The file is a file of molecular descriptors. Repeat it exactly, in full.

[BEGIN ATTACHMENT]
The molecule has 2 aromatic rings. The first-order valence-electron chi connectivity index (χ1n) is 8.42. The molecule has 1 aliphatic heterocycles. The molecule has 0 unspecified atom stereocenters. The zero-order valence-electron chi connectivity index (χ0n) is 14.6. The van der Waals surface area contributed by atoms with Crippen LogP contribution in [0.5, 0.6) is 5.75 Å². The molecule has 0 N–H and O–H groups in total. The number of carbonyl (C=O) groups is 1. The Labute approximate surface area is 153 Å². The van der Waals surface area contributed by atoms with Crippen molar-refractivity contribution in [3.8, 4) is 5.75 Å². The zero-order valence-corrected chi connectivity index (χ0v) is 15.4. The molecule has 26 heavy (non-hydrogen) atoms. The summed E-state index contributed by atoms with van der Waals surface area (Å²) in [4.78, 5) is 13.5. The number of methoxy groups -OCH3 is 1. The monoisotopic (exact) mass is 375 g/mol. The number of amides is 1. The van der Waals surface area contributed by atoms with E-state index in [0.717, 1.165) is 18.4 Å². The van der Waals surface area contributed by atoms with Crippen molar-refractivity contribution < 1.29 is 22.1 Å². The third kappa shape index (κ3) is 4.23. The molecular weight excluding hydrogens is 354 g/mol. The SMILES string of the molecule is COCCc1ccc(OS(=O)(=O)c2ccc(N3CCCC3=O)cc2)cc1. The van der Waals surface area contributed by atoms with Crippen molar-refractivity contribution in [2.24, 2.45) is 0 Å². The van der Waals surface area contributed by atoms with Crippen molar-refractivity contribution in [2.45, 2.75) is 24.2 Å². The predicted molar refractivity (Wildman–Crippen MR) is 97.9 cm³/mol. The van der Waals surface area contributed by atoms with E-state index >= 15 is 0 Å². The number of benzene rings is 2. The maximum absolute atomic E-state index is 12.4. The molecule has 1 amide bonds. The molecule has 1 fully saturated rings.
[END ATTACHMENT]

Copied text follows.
The molecule has 2 aromatic rings. The first-order valence-electron chi connectivity index (χ1n) is 8.42. The molecule has 1 aliphatic heterocycles. The molecule has 0 unspecified atom stereocenters. The zero-order valence-electron chi connectivity index (χ0n) is 14.6. The van der Waals surface area contributed by atoms with Crippen LogP contribution in [0.5, 0.6) is 5.75 Å². The molecule has 0 N–H and O–H groups in total. The number of carbonyl (C=O) groups is 1. The Labute approximate surface area is 153 Å². The van der Waals surface area contributed by atoms with Crippen molar-refractivity contribution in [3.8, 4) is 5.75 Å². The zero-order valence-corrected chi connectivity index (χ0v) is 15.4. The molecule has 26 heavy (non-hydrogen) atoms. The summed E-state index contributed by atoms with van der Waals surface area (Å²) in [4.78, 5) is 13.5. The number of methoxy groups -OCH3 is 1. The monoisotopic (exact) mass is 375 g/mol. The number of amides is 1. The van der Waals surface area contributed by atoms with E-state index in [0.717, 1.165) is 18.4 Å². The van der Waals surface area contributed by atoms with Crippen molar-refractivity contribution < 1.29 is 22.1 Å². The third kappa shape index (κ3) is 4.23. The molecular weight excluding hydrogens is 354 g/mol. The SMILES string of the molecule is COCCc1ccc(OS(=O)(=O)c2ccc(N3CCCC3=O)cc2)cc1. The van der Waals surface area contributed by atoms with Crippen molar-refractivity contribution in [2.24, 2.45) is 0 Å². The van der Waals surface area contributed by atoms with Crippen molar-refractivity contribution in [2.45, 2.75) is 24.2 Å². The predicted molar refractivity (Wildman–Crippen MR) is 97.9 cm³/mol. The van der Waals surface area contributed by atoms with E-state index >= 15 is 0 Å². The number of benzene rings is 2. The maximum absolute atomic E-state index is 12.4. The molecule has 1 amide bonds. The molecule has 1 fully saturated rings.